I bore her to the stream. Tall as she was, I found her marvellously light, her bones were so delicate, and so little covered them. I grew yet more hopeful when I found her so far from stiff that I could carry her on one arm, like a sleeping child, leaning against my shoulder. I went softly, dreading even the wind of my motion, and glad there was no other.

The water was too hot to lay her at once in it: the shock might scare from her the yet fluttering life! I laid her on the bank, and dipping one of my garments, began to bathe the pitiful form. So wasted was it that, save from the plentifulness and blackness of the hair, it was impossible even to conjecture whether she was young or old. Her eyelids were just not shut, which made her look dead the more: there was a crack in the clouds of her night, at which no sun shone through!

The longer I went on bathing the poor bones, the less grew my hope that they would ever again be clothed with strength, that ever those eyelids would lift, and a soul look out; still I kept bathing continuously, allowing no part time to grow cold while I bathed another; and gradually the body became so much warmer, that at last I ventured to submerge it: I got into the stream and drew it in, holding the face above the water, and letting the swift, steady current flow all about the rest. I noted, but was able to conclude nothing from the fact, that, for all the heat, the shut hand never relaxed its hold.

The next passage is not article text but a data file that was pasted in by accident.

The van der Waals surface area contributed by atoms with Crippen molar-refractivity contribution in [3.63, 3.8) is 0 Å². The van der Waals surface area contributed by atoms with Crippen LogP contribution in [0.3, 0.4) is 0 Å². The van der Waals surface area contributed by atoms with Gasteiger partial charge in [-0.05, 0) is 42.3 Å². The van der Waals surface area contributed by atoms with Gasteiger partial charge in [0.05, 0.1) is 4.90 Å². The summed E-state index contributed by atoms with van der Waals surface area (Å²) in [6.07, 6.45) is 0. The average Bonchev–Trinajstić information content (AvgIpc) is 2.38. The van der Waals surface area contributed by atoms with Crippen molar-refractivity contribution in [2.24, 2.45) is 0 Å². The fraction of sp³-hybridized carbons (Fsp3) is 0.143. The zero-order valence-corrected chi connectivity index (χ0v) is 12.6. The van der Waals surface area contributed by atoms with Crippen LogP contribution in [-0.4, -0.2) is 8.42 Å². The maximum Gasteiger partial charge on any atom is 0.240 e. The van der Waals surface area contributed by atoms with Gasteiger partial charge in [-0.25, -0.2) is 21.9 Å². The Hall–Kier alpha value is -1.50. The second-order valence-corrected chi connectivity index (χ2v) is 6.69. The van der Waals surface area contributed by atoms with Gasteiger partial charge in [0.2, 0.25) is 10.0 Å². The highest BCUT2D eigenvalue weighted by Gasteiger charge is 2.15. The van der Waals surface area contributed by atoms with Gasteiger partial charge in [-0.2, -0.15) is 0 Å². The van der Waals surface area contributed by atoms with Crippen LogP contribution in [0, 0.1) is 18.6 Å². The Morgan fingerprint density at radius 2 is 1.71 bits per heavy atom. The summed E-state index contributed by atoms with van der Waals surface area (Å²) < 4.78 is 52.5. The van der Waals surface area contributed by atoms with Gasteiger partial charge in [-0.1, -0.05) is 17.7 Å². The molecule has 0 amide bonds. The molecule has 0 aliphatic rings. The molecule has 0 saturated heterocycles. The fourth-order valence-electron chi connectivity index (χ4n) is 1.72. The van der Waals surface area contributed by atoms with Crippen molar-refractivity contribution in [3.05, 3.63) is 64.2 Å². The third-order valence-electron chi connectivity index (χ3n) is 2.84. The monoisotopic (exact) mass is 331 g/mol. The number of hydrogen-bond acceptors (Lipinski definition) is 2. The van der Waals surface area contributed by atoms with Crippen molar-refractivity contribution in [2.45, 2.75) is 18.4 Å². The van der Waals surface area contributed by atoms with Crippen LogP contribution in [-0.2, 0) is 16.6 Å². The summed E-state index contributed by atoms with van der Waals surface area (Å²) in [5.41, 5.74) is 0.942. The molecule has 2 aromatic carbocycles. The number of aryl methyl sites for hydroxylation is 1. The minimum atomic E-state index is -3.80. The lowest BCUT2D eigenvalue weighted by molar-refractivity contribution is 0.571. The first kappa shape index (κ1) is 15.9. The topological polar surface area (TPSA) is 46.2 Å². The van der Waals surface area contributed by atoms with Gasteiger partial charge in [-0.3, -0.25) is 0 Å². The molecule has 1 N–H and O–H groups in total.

After about ten minutes, I lifted it out and laid it again on the bank, dried it, and covered it as well as I could, then ran to the forest for leaves.

The grass and soil were dry and warm; and when I returned I thought it had scarcely lost any of the heat the water had given it. I spread the leaves upon it, and ran for more — then for a third and a fourth freight.

I could now leave it and go to explore, in the hope of discovering some shelter. I ran up the stream toward some rocky hills I saw in that direction, which were not far off.

When I reached them, I found the river issuing full grown from a rock at the bottom of one of them. To my fancy it seemed to have run down a stair inside, an eager cataract, at every landing wild to get out, but only at the foot finding a door of escape.

It did not fill the opening whence it rushed, and I crept through into a little cave, where I learned that, instead of hurrying tumultuously down a stair, it rose quietly from the ground at the back like the base of a large column, and ran along one side, nearly filling a deep, rather narrow channel. I considered the place, and saw that, if I could find a few fallen boughs long enough to lie across the channel, and large enough to bear a little weight without bending much, I might, with smaller branches and plenty of leaves, make upon them a comfortable couch, which the stream under would keep constantly warm. Then I ran back to see how my charge fared.